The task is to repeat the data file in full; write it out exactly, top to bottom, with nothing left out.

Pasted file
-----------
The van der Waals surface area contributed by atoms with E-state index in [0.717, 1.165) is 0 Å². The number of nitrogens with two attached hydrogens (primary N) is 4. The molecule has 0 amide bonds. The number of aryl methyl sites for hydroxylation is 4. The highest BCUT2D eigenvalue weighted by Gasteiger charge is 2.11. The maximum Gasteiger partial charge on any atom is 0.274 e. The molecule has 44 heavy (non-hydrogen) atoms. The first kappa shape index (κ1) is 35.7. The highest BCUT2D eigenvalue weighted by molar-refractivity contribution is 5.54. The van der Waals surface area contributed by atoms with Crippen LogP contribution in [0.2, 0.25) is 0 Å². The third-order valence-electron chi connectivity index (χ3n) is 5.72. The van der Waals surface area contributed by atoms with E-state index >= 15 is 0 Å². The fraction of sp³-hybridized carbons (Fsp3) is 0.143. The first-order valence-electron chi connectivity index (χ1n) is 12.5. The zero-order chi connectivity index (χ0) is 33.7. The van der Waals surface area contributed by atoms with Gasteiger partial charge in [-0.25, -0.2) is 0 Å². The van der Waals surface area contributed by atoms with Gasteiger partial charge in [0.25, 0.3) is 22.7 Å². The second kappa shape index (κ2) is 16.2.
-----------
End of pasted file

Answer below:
The van der Waals surface area contributed by atoms with E-state index in [0.717, 1.165) is 0 Å². The number of nitrogens with two attached hydrogens (primary N) is 4. The molecule has 0 amide bonds. The number of aryl methyl sites for hydroxylation is 4. The highest BCUT2D eigenvalue weighted by Gasteiger charge is 2.11. The maximum Gasteiger partial charge on any atom is 0.274 e. The molecule has 44 heavy (non-hydrogen) atoms. The first kappa shape index (κ1) is 35.7. The highest BCUT2D eigenvalue weighted by molar-refractivity contribution is 5.54. The van der Waals surface area contributed by atoms with Crippen LogP contribution in [0.2, 0.25) is 0 Å². The third-order valence-electron chi connectivity index (χ3n) is 5.72. The van der Waals surface area contributed by atoms with E-state index >= 15 is 0 Å². The fraction of sp³-hybridized carbons (Fsp3) is 0.143. The first-order valence-electron chi connectivity index (χ1n) is 12.5. The zero-order chi connectivity index (χ0) is 33.7. The van der Waals surface area contributed by atoms with Gasteiger partial charge in [-0.25, -0.2) is 0 Å². The van der Waals surface area contributed by atoms with Gasteiger partial charge in [0.25, 0.3) is 22.7 Å². The second kappa shape index (κ2) is 16.2.